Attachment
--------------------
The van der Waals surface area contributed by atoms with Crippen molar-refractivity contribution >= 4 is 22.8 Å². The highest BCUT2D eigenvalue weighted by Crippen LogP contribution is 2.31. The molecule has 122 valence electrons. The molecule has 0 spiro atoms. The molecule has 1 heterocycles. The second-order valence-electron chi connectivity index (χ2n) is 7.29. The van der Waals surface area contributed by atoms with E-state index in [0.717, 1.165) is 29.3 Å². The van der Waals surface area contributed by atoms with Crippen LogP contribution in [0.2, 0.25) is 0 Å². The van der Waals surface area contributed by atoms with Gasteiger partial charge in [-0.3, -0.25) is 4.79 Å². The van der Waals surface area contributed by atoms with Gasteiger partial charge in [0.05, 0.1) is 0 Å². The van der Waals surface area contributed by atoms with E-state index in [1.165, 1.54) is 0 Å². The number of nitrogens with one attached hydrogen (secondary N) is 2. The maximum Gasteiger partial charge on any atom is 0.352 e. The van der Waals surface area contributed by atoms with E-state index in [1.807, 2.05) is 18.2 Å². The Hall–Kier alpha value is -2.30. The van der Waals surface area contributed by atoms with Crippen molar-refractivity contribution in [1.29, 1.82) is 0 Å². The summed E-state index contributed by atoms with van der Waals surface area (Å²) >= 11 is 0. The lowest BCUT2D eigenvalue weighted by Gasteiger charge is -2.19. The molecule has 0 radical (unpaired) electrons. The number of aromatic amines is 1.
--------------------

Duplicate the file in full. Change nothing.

The van der Waals surface area contributed by atoms with Crippen molar-refractivity contribution >= 4 is 22.8 Å². The highest BCUT2D eigenvalue weighted by Crippen LogP contribution is 2.31. The molecule has 122 valence electrons. The molecule has 0 spiro atoms. The molecule has 1 heterocycles. The second-order valence-electron chi connectivity index (χ2n) is 7.29. The van der Waals surface area contributed by atoms with E-state index in [0.717, 1.165) is 29.3 Å². The van der Waals surface area contributed by atoms with Crippen LogP contribution in [0.2, 0.25) is 0 Å². The van der Waals surface area contributed by atoms with Gasteiger partial charge in [-0.3, -0.25) is 4.79 Å². The van der Waals surface area contributed by atoms with Gasteiger partial charge in [0.05, 0.1) is 0 Å². The van der Waals surface area contributed by atoms with E-state index in [1.165, 1.54) is 0 Å². The number of nitrogens with one attached hydrogen (secondary N) is 2. The maximum Gasteiger partial charge on any atom is 0.352 e. The van der Waals surface area contributed by atoms with E-state index in [1.807, 2.05) is 18.2 Å². The Hall–Kier alpha value is -2.30. The van der Waals surface area contributed by atoms with Crippen molar-refractivity contribution in [1.29, 1.82) is 0 Å². The summed E-state index contributed by atoms with van der Waals surface area (Å²) >= 11 is 0. The lowest BCUT2D eigenvalue weighted by Gasteiger charge is -2.19. The molecule has 0 radical (unpaired) electrons. The number of aromatic amines is 1.